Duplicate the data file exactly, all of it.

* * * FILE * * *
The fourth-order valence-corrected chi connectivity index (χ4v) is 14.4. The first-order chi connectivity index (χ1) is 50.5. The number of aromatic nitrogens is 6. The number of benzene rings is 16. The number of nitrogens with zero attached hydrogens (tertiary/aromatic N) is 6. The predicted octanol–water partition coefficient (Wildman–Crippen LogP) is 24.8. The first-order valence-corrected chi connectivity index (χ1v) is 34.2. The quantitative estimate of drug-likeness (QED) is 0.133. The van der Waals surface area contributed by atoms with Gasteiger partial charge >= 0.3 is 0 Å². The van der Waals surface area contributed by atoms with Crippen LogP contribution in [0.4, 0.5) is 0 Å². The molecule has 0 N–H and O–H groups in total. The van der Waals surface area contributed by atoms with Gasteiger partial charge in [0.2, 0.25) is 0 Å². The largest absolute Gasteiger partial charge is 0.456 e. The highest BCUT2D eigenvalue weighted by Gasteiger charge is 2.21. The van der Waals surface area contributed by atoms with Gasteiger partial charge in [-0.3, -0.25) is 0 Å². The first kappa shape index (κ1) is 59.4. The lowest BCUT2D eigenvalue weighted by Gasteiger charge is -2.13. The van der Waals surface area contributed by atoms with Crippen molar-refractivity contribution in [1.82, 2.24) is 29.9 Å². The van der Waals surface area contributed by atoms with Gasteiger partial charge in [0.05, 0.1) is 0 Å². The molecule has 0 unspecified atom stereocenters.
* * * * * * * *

The fourth-order valence-corrected chi connectivity index (χ4v) is 14.4. The first-order chi connectivity index (χ1) is 50.5. The number of aromatic nitrogens is 6. The number of benzene rings is 16. The number of nitrogens with zero attached hydrogens (tertiary/aromatic N) is 6. The predicted octanol–water partition coefficient (Wildman–Crippen LogP) is 24.8. The first-order valence-corrected chi connectivity index (χ1v) is 34.2. The quantitative estimate of drug-likeness (QED) is 0.133. The van der Waals surface area contributed by atoms with Gasteiger partial charge >= 0.3 is 0 Å². The van der Waals surface area contributed by atoms with Crippen LogP contribution in [0.4, 0.5) is 0 Å². The molecule has 0 N–H and O–H groups in total. The van der Waals surface area contributed by atoms with Gasteiger partial charge in [0.2, 0.25) is 0 Å². The largest absolute Gasteiger partial charge is 0.456 e. The highest BCUT2D eigenvalue weighted by Gasteiger charge is 2.21. The van der Waals surface area contributed by atoms with Gasteiger partial charge in [-0.3, -0.25) is 0 Å². The first kappa shape index (κ1) is 59.4. The lowest BCUT2D eigenvalue weighted by Gasteiger charge is -2.13. The van der Waals surface area contributed by atoms with Crippen molar-refractivity contribution in [1.82, 2.24) is 29.9 Å². The van der Waals surface area contributed by atoms with Gasteiger partial charge in [0.05, 0.1) is 0 Å². The molecule has 0 unspecified atom stereocenters.